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Basketball Players Can Bring Gender Discrimination Lawsuit

By Robyn Hagan Cain | Last updated on

The Seventh Circuit Court of Appeals ruled this week that Title IX protections apply to sports scheduling, in addition to funding.

Noting that non-primetime games result in a loss of audience, conflict with homework, and foster feelings of inferiority, the Seventh Circuit Court of Appeals found that discriminatory scheduling practices are actionable through a Title IX gender discrimination lawsuit.

Amber Parker and Tammy Hurley filed identical gender discrimination lawsuits on behalf of their minor daughters, both of whom played on Franklin County High School's girls' varsity basketball team.

The Indiana girls' high school basketball season starts two weeks before the boys' basketball season. During those first two weeks, the girls' teams play on Friday and Saturday nights, which are considered primetime slots. During those weeks, the bleachers are packed, and the band, cheerleaders, and dance teams perform. The atmosphere is electric.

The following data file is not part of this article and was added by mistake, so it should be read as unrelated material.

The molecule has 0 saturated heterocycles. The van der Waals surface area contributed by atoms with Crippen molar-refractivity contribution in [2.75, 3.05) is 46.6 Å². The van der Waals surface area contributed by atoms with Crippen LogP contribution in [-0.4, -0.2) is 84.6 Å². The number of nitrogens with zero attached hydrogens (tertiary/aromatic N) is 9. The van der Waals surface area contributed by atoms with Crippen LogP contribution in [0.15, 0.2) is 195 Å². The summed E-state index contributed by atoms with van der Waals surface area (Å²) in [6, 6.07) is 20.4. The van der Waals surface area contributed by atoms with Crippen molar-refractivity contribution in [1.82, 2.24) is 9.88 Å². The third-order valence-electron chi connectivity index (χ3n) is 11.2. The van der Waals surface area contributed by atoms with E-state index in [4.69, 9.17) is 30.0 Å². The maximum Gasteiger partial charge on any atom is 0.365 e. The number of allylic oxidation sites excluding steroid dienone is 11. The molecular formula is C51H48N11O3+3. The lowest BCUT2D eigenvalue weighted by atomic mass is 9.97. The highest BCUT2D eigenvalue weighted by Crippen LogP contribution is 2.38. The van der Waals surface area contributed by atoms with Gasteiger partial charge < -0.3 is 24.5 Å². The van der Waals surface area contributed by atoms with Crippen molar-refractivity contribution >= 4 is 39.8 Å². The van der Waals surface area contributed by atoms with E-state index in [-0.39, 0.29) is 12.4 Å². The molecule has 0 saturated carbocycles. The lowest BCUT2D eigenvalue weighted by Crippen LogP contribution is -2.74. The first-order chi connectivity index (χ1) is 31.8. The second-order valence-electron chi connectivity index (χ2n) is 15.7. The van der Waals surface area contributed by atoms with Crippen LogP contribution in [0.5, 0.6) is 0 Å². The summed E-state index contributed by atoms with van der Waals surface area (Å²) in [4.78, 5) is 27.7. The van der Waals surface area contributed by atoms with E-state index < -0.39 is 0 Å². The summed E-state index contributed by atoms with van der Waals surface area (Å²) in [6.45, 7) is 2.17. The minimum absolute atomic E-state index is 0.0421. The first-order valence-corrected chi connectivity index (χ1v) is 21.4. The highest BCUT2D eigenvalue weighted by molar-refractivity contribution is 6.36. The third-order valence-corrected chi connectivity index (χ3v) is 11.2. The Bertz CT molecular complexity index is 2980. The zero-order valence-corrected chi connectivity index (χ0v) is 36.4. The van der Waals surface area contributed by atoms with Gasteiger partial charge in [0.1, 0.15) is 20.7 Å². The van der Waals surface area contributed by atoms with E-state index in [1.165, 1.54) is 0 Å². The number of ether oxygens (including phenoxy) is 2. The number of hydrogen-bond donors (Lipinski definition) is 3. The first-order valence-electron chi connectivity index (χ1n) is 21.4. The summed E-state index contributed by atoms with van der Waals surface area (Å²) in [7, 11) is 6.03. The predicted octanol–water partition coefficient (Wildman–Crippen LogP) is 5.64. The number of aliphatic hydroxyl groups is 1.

Once the boys' season starts, 95 percent the boys' games are on primetime nights while only 53 percent of the girls' games are on primetime nights, reports The girls' team is largely banished to non-primetime, weeknight games. The bleachers are empty, the cheerleaders are absent, and the players are left struggling to keep up with their school assignments.

Parker and Hurley filed a gender discrimination lawsuit against Franklin and conference and non-conference school districts that agreed by contract to play the Franklin girls' basketball team, hoping to rectify the problem.

An Indiana district court granted the defendants' motion for summary judgment defendants' on the plaintiffs' Title IX claims upon finding as a matter of law that the game scheduling "did not result in a disparity so substantial that it denied the plaintiffs equality of athletic opportunity."

The Seventh Circuit Court of Appeals disagreed.

The court found that there was a systemic disparity in primetime game scheduling between the boys' and girls' teams, and the disparate scheduling created a cyclical effect that stifled community support, prevented the development of a fan base, and discouraged females from participating in a traditionally male-dominated sport.

The Seventh Circuit Court of Appeals agreed that "these harms are not insignificant" and reinstated the gender discrimination lawsuit.

If you handle civil rights cases, particularly gender discrimination lawsuits, prepare to hear from parents' of female athletes: We expect this case to prompt more parents to bring Title IX claims if the schools don't act to correct scheduling disparities.

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